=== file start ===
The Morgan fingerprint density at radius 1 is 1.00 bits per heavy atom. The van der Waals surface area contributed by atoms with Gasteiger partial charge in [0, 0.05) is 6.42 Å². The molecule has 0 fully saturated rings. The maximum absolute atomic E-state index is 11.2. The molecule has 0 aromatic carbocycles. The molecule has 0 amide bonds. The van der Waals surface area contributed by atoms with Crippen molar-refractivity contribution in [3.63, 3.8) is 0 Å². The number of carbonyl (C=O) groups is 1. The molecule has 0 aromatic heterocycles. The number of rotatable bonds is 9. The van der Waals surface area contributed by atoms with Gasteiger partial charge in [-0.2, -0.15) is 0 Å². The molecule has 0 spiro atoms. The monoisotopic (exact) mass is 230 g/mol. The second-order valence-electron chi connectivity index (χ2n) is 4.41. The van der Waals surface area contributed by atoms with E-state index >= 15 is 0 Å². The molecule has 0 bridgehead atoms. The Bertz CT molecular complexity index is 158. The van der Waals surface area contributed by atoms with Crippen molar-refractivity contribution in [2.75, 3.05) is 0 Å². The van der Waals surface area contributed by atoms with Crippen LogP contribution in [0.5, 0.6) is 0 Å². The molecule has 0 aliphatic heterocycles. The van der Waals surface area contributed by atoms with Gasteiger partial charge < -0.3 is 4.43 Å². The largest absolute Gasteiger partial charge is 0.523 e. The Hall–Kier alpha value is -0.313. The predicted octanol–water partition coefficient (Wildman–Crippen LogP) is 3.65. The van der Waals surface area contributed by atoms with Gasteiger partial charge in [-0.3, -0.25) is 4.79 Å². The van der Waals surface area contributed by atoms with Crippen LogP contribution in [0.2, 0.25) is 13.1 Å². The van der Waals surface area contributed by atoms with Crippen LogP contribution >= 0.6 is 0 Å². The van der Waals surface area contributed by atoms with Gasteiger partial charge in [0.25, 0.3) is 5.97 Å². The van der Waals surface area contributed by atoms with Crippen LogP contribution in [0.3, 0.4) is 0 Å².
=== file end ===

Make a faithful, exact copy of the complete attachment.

The Morgan fingerprint density at radius 1 is 1.00 bits per heavy atom. The van der Waals surface area contributed by atoms with Gasteiger partial charge in [0, 0.05) is 6.42 Å². The molecule has 0 fully saturated rings. The maximum absolute atomic E-state index is 11.2. The molecule has 0 aromatic carbocycles. The molecule has 0 amide bonds. The van der Waals surface area contributed by atoms with Crippen molar-refractivity contribution in [3.63, 3.8) is 0 Å². The number of carbonyl (C=O) groups is 1. The molecule has 0 aromatic heterocycles. The number of rotatable bonds is 9. The van der Waals surface area contributed by atoms with Gasteiger partial charge in [-0.2, -0.15) is 0 Å². The molecule has 0 spiro atoms. The monoisotopic (exact) mass is 230 g/mol. The second-order valence-electron chi connectivity index (χ2n) is 4.41. The van der Waals surface area contributed by atoms with E-state index >= 15 is 0 Å². The molecule has 0 bridgehead atoms. The Bertz CT molecular complexity index is 158. The van der Waals surface area contributed by atoms with Crippen molar-refractivity contribution in [2.75, 3.05) is 0 Å². The van der Waals surface area contributed by atoms with Crippen LogP contribution in [0.5, 0.6) is 0 Å². The molecule has 0 aliphatic heterocycles. The van der Waals surface area contributed by atoms with Gasteiger partial charge < -0.3 is 4.43 Å². The largest absolute Gasteiger partial charge is 0.523 e. The Hall–Kier alpha value is -0.313. The predicted octanol–water partition coefficient (Wildman–Crippen LogP) is 3.65. The van der Waals surface area contributed by atoms with Gasteiger partial charge in [-0.3, -0.25) is 4.79 Å². The van der Waals surface area contributed by atoms with Crippen LogP contribution in [0.2, 0.25) is 13.1 Å². The van der Waals surface area contributed by atoms with Crippen LogP contribution >= 0.6 is 0 Å². The van der Waals surface area contributed by atoms with Gasteiger partial charge in [0.25, 0.3) is 5.97 Å². The van der Waals surface area contributed by atoms with Crippen LogP contribution in [0.3, 0.4) is 0 Å².